A traumatic departure of more than 20 partners and a $32 million contingent fee earned in 2015 conspired to send gross revenue plummeting to $222 million at Schiff Hardin last year.

The financial report by the Chicago-based firm is its first since the January 2016 walkout of a prominent group of lawyers led by former chairman Robert Riley, former managing partner Ronald Safer and partners Patricia Holmes and Joseph Cancila Jr., all of whom formed Riley Safer Holmes & Cancila, a new firm with offices in Chicago, New York and San Francisco.

It was always going to be difficult for Schiff Hardin to repeat its financial performance in 2015, because that year the firm earned a one-time contingent payment of $32 million for its work representing The Flintkote Co. on a $575 million asbestos-related payment it received from its former owner, Imperial Tobacco Canada Ltd., through a Chapter 11 reorganization plan.

Factoring that fee out from 2015’s results, the firm’s gross revenue fell only 9.3 percent in 2016, while Schiff Hardin ’s revenue per lawyer would have ticked up 1.6 percent. The firm’s profits per partner would have grown 3.1 percent without the Flintkote fee.

But comparisons are one thing. Figures are another. In 2016, Schiff Hardin ’s revenue per lawyer was $786,000 and profits per partner were $846,000. The number of lawyers employed by the firm fell 11 percent, to 282. Equity partner ranks fell 16 percent, to 79.

Schiff Hardin managing partner Marci Eisenstein, who was named the firm’s first female leader in early 2015, said she was satisfied with the firm’s performance despite the drop in gross revenue. She noted that Schiff Hardin tried 25 cases last year, including 11 being handled by its intellectual property practice, led by Imron Aly, who joined the firm in 2014 from Winston & Strawn , and Sailesh Patel. ( Schiff Hardin also helped secure a $20 million settlement for a former partner in a medical malpractice case.)

“We’ve had action, but not this level of activity that I can remember in the 38 years I’ve been here,” Eisenstein said in an interview Thursday at the firm’s headquarters in Chicago’s iconic Willis Tower. “So that is compelling.”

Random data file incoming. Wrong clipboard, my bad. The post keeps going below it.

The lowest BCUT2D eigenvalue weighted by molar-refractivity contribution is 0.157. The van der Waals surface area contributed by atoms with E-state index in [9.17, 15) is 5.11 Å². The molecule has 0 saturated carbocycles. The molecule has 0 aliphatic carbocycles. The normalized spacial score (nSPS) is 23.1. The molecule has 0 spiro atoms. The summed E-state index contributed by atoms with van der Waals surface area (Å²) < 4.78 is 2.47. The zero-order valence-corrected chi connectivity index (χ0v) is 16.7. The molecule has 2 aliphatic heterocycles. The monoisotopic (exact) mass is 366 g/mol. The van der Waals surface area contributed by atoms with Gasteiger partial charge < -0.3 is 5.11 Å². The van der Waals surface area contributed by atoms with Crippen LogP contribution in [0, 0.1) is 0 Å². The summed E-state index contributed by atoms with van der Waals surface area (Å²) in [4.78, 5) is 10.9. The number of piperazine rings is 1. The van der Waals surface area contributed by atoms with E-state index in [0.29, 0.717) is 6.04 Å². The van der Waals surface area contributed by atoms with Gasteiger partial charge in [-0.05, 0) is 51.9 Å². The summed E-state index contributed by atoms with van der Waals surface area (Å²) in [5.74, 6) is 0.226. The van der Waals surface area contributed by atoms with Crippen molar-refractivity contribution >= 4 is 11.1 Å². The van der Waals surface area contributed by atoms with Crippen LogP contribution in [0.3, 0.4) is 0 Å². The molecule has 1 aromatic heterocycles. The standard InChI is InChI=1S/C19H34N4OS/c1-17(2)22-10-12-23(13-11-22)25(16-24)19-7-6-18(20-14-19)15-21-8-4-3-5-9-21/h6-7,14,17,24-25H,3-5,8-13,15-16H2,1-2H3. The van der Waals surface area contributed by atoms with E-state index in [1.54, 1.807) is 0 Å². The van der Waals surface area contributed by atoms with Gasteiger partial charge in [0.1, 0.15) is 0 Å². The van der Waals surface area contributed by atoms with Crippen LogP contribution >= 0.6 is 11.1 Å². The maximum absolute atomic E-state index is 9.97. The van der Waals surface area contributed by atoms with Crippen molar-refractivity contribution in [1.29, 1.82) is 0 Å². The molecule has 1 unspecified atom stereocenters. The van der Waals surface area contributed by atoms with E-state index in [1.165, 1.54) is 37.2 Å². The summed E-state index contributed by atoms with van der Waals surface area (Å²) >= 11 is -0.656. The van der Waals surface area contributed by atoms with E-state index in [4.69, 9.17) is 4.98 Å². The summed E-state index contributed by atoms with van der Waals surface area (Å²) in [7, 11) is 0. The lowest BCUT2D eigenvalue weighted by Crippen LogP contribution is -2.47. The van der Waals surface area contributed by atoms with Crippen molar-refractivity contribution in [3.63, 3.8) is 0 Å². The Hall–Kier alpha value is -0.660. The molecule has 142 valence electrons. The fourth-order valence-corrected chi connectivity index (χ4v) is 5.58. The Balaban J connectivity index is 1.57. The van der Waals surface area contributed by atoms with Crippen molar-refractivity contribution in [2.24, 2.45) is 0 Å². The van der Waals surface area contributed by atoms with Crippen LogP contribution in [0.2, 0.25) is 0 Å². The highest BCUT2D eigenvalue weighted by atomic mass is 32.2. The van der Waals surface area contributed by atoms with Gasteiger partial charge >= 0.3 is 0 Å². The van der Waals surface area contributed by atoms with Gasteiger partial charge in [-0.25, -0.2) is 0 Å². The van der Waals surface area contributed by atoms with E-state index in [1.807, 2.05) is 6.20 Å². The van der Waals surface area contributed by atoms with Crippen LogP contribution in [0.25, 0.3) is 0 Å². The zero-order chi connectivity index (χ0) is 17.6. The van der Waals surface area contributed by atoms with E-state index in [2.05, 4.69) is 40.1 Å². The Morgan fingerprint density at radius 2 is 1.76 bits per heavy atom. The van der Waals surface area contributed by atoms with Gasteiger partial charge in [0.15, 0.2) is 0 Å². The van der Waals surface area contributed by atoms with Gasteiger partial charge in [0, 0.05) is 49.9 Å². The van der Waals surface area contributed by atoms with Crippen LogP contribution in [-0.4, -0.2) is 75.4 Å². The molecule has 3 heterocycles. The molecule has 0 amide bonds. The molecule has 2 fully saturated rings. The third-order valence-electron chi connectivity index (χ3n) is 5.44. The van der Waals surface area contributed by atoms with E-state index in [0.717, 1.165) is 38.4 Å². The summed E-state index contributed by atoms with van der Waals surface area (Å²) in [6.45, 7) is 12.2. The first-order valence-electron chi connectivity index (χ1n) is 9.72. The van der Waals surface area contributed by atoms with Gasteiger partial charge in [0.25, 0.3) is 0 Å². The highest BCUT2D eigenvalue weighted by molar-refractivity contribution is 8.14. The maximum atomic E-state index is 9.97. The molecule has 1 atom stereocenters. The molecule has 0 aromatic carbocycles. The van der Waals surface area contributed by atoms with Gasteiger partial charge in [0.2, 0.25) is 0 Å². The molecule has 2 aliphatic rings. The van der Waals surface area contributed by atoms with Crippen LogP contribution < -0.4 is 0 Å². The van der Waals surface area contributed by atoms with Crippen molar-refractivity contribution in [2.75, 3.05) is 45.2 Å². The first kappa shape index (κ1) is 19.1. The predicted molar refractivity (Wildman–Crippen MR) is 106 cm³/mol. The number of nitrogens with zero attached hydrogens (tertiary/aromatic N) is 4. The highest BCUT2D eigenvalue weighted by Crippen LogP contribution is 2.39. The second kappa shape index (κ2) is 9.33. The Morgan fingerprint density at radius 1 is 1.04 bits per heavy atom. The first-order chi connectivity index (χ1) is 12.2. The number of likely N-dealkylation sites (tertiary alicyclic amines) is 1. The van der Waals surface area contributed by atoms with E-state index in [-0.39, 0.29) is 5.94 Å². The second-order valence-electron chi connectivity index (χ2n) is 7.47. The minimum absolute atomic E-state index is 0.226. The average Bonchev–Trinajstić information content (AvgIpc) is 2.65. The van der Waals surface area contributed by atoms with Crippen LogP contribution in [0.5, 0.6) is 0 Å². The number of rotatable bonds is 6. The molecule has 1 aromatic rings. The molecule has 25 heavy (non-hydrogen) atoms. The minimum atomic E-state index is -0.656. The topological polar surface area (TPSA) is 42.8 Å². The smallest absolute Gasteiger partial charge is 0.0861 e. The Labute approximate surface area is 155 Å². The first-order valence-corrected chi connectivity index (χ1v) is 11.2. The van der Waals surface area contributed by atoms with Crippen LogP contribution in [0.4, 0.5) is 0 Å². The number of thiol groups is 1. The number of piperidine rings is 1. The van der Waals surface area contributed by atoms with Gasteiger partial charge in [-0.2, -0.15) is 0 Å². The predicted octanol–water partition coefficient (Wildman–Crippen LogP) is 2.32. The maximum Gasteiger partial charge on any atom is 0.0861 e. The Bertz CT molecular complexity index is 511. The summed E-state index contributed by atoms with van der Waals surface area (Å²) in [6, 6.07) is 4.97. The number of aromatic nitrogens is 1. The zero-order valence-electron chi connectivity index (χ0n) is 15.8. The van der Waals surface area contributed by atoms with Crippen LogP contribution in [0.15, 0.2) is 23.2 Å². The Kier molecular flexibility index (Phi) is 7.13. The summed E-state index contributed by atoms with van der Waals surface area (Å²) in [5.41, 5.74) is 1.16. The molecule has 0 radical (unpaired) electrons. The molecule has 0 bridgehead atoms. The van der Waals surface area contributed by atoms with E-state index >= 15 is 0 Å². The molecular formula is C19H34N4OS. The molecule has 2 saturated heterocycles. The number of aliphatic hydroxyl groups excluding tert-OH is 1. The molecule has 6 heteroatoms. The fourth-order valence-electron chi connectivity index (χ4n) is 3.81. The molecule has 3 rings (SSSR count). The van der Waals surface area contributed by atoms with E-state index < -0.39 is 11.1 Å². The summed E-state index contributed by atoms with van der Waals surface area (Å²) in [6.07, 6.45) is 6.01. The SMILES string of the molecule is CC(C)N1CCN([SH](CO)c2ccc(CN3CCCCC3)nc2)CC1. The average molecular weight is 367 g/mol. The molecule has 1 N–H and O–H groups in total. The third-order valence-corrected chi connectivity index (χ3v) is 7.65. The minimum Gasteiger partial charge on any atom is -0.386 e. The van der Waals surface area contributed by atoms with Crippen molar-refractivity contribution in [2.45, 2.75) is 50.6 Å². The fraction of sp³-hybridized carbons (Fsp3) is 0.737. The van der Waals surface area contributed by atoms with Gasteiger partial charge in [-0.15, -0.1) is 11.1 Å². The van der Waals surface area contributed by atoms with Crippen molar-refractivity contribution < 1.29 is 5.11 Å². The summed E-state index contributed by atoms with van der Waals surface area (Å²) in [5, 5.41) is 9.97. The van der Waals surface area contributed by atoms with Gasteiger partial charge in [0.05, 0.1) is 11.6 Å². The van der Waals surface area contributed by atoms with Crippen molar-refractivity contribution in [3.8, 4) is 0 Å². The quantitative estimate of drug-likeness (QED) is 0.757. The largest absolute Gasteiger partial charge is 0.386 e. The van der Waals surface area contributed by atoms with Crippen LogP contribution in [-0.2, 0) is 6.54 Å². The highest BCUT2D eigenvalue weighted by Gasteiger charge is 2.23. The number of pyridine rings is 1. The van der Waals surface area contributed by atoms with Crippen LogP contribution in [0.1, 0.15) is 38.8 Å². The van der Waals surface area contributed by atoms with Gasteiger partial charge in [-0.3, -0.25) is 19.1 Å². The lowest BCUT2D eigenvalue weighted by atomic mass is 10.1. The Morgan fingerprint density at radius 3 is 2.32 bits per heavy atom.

She said Schiff Hardin often receives phone calls from other law firms expressing interest in a merger, but that the firm is currently committed to remaining independent. She said she expected “focused growth” in 2017 and that the firm’s practice group focus this year would be on IP, environmental and construction project work.

“A lot of people would love to date us, and maybe take it further,” Eisenstein said. “I do get calls. And I pick up the telephone. But generally our focus right now is we want to remain independent. We really love what we do here. And the measure of that is how well we came through what we faced [last year].”

To cut costs following the departures, Eisenstein said the firm is subleasing space in Atlanta, Chicago, New York and Washington, D.C. Last month Schiff Hardin closed its Dallas office, with Dorsey & Whitney picking up about 15 lawyers from the firm and also assuming its lease in the city. The Dallas group joined Schiff Hardin in 2014.

“In the end it was a situation where it just didn’t end up being a good cultural fit form the perspective of either us or the folks there,” Eisenstein said about the Dallas departures.

Eisenstein, who had been managing partner for less than a year when the Riley Safer group left the firm, said she learned a lot about law firm leadership in the days after the announcement of that 22 partner exodus. She said it was important that she speak to Schiff Hardin ’s partnership and the firm’s staff, even though she didn’t always have the answers to their questions. Like, “Will we all keep our jobs?”

“I had to say, ‘We don’t know. We are evaluating the situation,’” Eisenstein said. “What I didn’t want to say was, ‘Yes,’ and then be proven wrong.”

There were layoffs following the departures, including seven first-year associates and staff members who worked for both partners who left and did not leave, as reported by Above The Law in a memo sent by Eisenstein. That memo also said the firm was focused on “our profitability, an effort which began last year and is ongoing.”

In an interview with Chicago Lawyer magazine in 2014, former managing partner Ron Safer called managing a firm to raise profits per partner “a rationalization.”

“I well understand the rationalization, which says we have to be highly profitable to attract people to the law firm or we won’t be able to employ anybody,” Safer said. “Frankly, it is just that—a rationalization. Our doors are wide open. We managed to muddle through the recession [and] in 2012 [had] ‘only’ $865,000 average profits per partner. Nobody is having a lot of tag-day sales for our partnership. And our law firm is thriving. So I think you can stay true to your values and be profitable even in this highly competitive, contracting market.”

Asked about that view toward profitability in an interview, Eisenstein said, “We think that paying attention to those issues is what helps us preserve our culture. We need to be able to attract people here so we can get great people and invest in our community, and that’s what I’m trying to accomplish here.”